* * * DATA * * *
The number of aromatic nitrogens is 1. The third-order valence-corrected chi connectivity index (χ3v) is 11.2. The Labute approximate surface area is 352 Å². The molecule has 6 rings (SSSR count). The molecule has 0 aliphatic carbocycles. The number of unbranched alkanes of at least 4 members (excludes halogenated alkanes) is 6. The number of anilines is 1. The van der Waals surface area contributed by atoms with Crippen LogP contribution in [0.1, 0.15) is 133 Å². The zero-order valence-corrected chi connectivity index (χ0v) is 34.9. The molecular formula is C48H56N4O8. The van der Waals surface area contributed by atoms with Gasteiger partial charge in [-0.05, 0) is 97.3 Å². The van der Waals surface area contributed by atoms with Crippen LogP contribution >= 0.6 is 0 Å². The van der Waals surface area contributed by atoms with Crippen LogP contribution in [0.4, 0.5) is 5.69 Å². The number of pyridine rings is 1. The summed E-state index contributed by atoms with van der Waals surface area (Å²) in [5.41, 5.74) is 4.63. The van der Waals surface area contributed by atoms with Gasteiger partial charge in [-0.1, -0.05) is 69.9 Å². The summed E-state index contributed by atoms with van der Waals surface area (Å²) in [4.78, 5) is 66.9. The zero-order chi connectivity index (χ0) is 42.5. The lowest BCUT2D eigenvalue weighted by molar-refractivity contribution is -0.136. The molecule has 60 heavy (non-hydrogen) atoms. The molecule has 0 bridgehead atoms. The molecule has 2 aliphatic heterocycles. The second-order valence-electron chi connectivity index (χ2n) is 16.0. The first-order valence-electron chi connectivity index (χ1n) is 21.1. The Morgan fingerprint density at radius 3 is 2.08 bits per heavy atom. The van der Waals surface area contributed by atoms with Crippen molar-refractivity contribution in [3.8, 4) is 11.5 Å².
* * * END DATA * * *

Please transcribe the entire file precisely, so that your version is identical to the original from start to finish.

The number of aromatic nitrogens is 1. The third-order valence-corrected chi connectivity index (χ3v) is 11.2. The Labute approximate surface area is 352 Å². The molecule has 6 rings (SSSR count). The molecule has 0 aliphatic carbocycles. The number of unbranched alkanes of at least 4 members (excludes halogenated alkanes) is 6. The number of anilines is 1. The van der Waals surface area contributed by atoms with Crippen LogP contribution in [0.1, 0.15) is 133 Å². The zero-order valence-corrected chi connectivity index (χ0v) is 34.9. The molecular formula is C48H56N4O8. The van der Waals surface area contributed by atoms with Gasteiger partial charge in [-0.05, 0) is 97.3 Å². The van der Waals surface area contributed by atoms with Crippen LogP contribution >= 0.6 is 0 Å². The van der Waals surface area contributed by atoms with Crippen LogP contribution in [0.4, 0.5) is 5.69 Å². The number of pyridine rings is 1. The summed E-state index contributed by atoms with van der Waals surface area (Å²) in [5.41, 5.74) is 4.63. The van der Waals surface area contributed by atoms with Gasteiger partial charge in [-0.1, -0.05) is 69.9 Å². The summed E-state index contributed by atoms with van der Waals surface area (Å²) in [4.78, 5) is 66.9. The zero-order chi connectivity index (χ0) is 42.5. The lowest BCUT2D eigenvalue weighted by molar-refractivity contribution is -0.136. The molecule has 60 heavy (non-hydrogen) atoms. The molecule has 0 bridgehead atoms. The molecule has 2 aliphatic heterocycles. The second-order valence-electron chi connectivity index (χ2n) is 16.0. The first-order valence-electron chi connectivity index (χ1n) is 21.1. The Morgan fingerprint density at radius 3 is 2.08 bits per heavy atom. The van der Waals surface area contributed by atoms with Crippen molar-refractivity contribution in [3.8, 4) is 11.5 Å².